Wind is defined as "traditions"; the traditions of the system, but mostly the traditions of other styles and methods of fighting. It is not easy to know yourself if you do not know others, as Musashi explained. And as Sun Tuz so aptly put it, "If you know yourself, but not your enemy, for every victory you will suffer a defeat," because there are diversities to all Ways. Nor can you take solace in a single principle that has defeated another. You never use the same principle twice in battle, but rather you must utilize the myriad principles that led you to the Way.

If you practice a Way each day and stray from it, you may imagine that you are adhering to a proper Way, but it is neither the correct, nor right Way; and if you follow the correct Way and stray even slightly, this will eventually lead you in the wrong direction. If you practice 50 moves and say, "that is the essence of Kenpo, there is no need for more," you have hopelessly lost your way. The slightest divination becomes great in time, and in time you will not even know there is a Way of Kenpo.

The final sphere is the Void, or nothingness - Wu Chi. It can also be termed the eternal round, for it has no beginning and no end. Reaching this point means that you have not reached the point. Wu Chi is without extremities. It is the mother of Tai Chi, which gave birth to Yin and Yang, and Tai Chi is the Way of nature. When you comprehend the force of nature and know the harmony of all circumstances, you can then hit the opponent naturally and strike naturally.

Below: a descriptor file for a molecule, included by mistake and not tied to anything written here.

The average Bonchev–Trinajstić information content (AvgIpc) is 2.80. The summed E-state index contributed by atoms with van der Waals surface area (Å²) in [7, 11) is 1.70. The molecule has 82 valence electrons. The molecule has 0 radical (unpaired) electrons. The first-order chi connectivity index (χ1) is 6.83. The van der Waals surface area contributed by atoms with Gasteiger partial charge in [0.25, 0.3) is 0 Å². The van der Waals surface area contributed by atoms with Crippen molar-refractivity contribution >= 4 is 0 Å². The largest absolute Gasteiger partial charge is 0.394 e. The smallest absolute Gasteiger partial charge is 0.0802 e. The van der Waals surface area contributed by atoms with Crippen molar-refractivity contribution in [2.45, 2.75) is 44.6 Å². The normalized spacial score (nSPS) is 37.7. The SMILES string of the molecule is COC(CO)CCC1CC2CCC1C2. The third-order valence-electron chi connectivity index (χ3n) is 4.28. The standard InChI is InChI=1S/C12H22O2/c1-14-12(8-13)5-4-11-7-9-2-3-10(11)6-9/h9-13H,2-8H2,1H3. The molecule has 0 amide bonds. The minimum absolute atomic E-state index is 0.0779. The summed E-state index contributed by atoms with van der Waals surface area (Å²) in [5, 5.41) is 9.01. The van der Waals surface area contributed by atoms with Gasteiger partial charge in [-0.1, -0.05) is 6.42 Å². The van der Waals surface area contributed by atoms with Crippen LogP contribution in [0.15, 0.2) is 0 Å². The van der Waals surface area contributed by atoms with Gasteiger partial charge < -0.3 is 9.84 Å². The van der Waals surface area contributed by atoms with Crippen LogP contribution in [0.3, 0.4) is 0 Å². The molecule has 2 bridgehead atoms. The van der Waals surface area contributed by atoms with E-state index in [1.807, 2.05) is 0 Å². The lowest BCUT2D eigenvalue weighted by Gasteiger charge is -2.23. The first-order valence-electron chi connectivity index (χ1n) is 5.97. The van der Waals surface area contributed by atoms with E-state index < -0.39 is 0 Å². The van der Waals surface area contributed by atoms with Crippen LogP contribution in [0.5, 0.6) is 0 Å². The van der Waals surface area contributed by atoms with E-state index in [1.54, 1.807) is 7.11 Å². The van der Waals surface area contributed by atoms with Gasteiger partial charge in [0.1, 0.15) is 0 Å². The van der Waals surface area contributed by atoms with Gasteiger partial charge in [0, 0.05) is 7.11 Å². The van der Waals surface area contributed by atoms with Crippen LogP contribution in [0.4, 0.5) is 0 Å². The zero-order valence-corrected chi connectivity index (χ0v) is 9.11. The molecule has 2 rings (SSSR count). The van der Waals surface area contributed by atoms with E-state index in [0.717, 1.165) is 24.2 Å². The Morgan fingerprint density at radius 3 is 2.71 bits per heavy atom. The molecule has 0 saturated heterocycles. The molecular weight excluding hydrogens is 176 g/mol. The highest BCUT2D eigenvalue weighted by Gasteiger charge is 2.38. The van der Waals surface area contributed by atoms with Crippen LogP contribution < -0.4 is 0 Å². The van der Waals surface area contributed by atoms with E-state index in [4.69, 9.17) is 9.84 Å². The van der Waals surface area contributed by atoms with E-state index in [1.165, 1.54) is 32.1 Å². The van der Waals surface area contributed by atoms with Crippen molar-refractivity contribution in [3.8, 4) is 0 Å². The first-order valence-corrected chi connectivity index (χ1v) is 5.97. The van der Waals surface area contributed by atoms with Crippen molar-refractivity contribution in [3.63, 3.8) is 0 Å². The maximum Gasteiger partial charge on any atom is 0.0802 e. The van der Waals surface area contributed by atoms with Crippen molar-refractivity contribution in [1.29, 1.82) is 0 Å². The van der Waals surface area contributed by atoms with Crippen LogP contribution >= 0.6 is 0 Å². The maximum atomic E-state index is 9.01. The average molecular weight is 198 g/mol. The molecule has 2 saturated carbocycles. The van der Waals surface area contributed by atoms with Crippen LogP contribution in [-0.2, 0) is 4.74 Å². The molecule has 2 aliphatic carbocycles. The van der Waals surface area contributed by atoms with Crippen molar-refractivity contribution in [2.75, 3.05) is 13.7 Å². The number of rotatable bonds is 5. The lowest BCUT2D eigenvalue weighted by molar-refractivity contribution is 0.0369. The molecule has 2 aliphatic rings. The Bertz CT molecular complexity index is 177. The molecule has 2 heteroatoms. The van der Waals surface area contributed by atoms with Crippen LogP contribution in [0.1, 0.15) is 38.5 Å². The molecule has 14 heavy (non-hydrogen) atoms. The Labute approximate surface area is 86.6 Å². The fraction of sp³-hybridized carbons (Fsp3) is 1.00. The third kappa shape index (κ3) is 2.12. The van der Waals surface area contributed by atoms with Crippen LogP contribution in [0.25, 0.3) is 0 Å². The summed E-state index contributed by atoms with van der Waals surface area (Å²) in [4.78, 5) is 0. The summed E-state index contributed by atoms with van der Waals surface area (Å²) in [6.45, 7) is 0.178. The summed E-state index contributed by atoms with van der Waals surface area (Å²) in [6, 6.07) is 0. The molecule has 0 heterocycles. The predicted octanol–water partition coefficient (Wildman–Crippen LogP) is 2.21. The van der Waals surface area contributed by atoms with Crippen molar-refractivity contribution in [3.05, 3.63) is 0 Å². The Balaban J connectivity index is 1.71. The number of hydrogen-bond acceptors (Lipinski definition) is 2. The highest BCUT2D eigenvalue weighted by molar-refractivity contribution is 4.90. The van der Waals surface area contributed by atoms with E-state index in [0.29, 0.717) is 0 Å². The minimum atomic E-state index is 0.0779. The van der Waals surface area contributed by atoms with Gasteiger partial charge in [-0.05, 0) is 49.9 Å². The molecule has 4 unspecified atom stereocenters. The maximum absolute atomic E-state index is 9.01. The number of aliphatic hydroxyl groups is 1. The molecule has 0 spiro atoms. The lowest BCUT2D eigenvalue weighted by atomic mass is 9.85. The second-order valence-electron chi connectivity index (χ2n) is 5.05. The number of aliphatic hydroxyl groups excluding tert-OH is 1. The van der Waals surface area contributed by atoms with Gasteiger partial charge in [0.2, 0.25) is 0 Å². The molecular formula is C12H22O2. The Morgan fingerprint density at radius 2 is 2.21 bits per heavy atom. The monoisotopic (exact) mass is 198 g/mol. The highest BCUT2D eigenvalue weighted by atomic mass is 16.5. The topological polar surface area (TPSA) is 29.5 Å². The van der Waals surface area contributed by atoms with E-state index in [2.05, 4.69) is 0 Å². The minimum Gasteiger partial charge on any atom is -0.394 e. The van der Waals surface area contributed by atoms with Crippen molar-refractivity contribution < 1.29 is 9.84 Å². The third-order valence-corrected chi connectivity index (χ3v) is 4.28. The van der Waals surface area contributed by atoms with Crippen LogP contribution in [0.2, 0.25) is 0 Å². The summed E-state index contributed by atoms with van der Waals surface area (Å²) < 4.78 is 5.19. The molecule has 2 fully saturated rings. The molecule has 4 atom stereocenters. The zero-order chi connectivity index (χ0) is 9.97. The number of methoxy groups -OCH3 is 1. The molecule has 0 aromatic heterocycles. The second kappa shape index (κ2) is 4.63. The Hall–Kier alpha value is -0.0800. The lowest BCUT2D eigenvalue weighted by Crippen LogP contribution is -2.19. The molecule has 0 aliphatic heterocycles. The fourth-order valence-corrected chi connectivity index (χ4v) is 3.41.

Tai Chi is an element of a philosophy. It is not the same as Tai Chi Chuan.)
How this is accomplished is realized in the Way. It is something learned, but which cannot be taught; yet it must be taught or it cannot be learned. The first move the student learns is the last move the student learns. Everything in between is relearned through the five Rings, or Spheres. As with kendo, which has its fencing schools that are quite different from schools that show the Way, as with Tai Chi Chuan, so to with Kenpo. There are the schools that teach techniques, theories and principles. They teach what can best be termed the kenpo dance. They cannot show the Way because they are far from it. They do not know the Way and would not recognize it even if they saw it. To paraphrase Sun Tzu, they lift the finest (autumn) hair and believe they have strength; they see the sun and moon and believe they have keen sight; they hear the roar of thunder and believe they have quick hearing; they strike the air and believe they do battle. Thus they see the movement of a Kenpo master and believe they are themselves masters. They do not know the Way because they are far from it.

The Way begins with the Nine Principles . And by these principles, one will find that kenpo is honest; it is grounded; it has Spirit; it has fire; it has tradition; it becomes your Soul.
Next: The 9 Principles
©1996, 1999, 2006, 2015 by W. Tracy. All rights reserved. No portion may be reproduced without permission.

Back to home page